Scott starts using his newfound power to acquire all the things he felt he was denied - money, recognition, power, and women. Scott confronts Carson, revealing the experiment, then taking his revenge "for the life drained from me" by literally draining Carson's lifeforce. Scott then proceeds to a sleazy bar, where he gets some street toughs to back down. When he goes to open the door, his hand goes through it even though he did not want to be intangible. With his newfound bravado, he ignores this development; combined with his victory over the toughs and his ill-gotten money, he impresses a bar girl. When they later kiss, Scott's power turns itself on again and the B-girl flees in horror now that she has rapidly aged, her blonde hair now white.
The police have to find a way to stop a man who is unstoppable. Looking very old now, Scott returns to the lab, but the police are unable to stop him, as well as a rival scientist who tried to steal Tony's work, whom Scott kills and thereby becomes less aged. Linda begs Scott to come to his senses. Scott kisses her, but unlike with the B-girl, his power is off and she has not aged. Linda then shoots Scott in solid form. Bleeding and feeling betrayed, Scott maniacally proclaims his invincibility and defiantly phase-shifts his body (albeit with difficulty) through a wall embedded with supposedly impenetrable Cargonite. "The End" appears on screen, followed a moment later by a question mark, which leaves Scott's fate undetermined.
- Robert Lansing as Dr. Scott Nelson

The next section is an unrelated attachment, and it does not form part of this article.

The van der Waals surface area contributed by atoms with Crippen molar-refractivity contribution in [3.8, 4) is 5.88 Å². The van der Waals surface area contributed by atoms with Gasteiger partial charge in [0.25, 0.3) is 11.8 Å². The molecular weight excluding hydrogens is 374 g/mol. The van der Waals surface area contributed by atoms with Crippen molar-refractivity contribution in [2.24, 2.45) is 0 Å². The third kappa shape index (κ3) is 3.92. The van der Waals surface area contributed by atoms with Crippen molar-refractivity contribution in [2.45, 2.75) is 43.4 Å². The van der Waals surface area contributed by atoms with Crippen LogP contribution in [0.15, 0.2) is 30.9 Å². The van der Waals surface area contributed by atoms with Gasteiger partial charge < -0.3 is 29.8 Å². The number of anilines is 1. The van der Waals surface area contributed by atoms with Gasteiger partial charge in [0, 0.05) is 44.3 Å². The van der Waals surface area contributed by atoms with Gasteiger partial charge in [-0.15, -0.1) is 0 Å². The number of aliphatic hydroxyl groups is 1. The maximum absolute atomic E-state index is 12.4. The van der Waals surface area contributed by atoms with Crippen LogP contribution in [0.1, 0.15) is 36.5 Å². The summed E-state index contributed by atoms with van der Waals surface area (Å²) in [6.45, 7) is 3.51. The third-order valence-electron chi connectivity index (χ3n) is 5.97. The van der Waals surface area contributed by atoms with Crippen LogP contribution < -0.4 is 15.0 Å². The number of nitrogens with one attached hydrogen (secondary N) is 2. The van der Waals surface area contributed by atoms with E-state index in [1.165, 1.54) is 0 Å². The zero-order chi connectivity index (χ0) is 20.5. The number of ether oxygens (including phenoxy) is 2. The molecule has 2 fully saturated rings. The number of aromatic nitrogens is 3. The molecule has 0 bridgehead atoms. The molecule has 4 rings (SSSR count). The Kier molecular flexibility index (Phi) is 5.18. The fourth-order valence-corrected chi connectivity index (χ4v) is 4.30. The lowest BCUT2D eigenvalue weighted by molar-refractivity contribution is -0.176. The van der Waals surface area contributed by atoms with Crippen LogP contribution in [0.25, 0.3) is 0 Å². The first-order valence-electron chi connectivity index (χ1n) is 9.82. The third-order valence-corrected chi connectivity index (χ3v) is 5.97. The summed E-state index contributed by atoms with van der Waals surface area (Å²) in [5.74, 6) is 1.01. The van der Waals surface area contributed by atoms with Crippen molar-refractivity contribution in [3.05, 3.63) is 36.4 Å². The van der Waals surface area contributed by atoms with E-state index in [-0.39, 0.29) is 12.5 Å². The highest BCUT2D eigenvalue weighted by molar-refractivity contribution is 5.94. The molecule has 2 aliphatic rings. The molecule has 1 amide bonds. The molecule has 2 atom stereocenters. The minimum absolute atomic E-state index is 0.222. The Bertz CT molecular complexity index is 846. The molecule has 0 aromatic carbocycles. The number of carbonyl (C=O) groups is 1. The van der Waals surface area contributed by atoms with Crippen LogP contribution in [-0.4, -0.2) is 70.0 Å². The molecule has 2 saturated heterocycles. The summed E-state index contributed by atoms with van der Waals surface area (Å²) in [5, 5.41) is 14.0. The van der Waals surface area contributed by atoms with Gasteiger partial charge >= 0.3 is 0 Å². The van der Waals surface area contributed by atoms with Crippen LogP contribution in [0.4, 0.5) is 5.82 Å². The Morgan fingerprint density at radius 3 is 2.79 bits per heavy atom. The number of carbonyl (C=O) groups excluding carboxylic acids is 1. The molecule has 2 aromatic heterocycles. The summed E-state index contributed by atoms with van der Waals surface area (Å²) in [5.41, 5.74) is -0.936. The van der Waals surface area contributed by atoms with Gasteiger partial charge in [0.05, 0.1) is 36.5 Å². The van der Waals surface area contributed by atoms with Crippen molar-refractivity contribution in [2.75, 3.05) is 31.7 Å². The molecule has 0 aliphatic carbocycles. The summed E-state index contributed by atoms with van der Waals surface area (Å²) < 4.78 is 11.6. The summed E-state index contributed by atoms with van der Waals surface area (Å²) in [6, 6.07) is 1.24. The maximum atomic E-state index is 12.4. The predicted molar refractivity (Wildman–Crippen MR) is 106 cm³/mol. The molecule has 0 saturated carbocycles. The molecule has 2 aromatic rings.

- Lee Meriwether as Linda Davis
- James Congdon as Dr. Tony Nelson
- Robert Strauss as Roy Parker
- Edgar Stehli as Dr. Theodore W. Carson
- Patty Duke as Marjorie Sutherland
- Guy Raymond as Fred
- Chic James as B-girl
- Elbert Smith as Capt. Rogers
- George Karas as Sgt. Todaman (como George Kara)
- Jasper Deeter as Dr. Welles
- Dean Newman as Dr. Brian Schwartz
- John Benson as reporter
Production and release
Jack H. Harris was able to begin production of the film with the money he had received from The Blob (1958), which was also directed by Yeaworth. It was the film debut of Lee Meriwether and Robert Lansing. Young Patty Duke also makes a small cameo appearance in the film.
On Rotten Tomatoes, the film has an approval rating of 80%, based on five reviews, with a 5.5/10 average.
- ^ "Harris' How-To-Do-It". Variety. September 21, 1960. p. 21. Retrieved April 26, 2019.
- ^ Erickson, Glen. "DVD Savant Review: 4D Man". DVD Talk.
- ^ Bruce Eder (2015). "4D Man". Movies & TV Dept. The New York Times. Baseline & All Movie Guide. Archived from the original on January 2, 2015.
- ^ Internet Movie Database Trivia
- ^ "4D Man - Rotten Tomatoes". Rotten Tomatoes. Retrieved 19 December 2022.
- Warren, Bill. Keep Watching the Skies: American Science Fiction Films of the Fifties, 21st Century Edition (revised and expanded). Jefferson, North Carolina: McFarland & Company, 2009. ISBN 0-89950-032-3.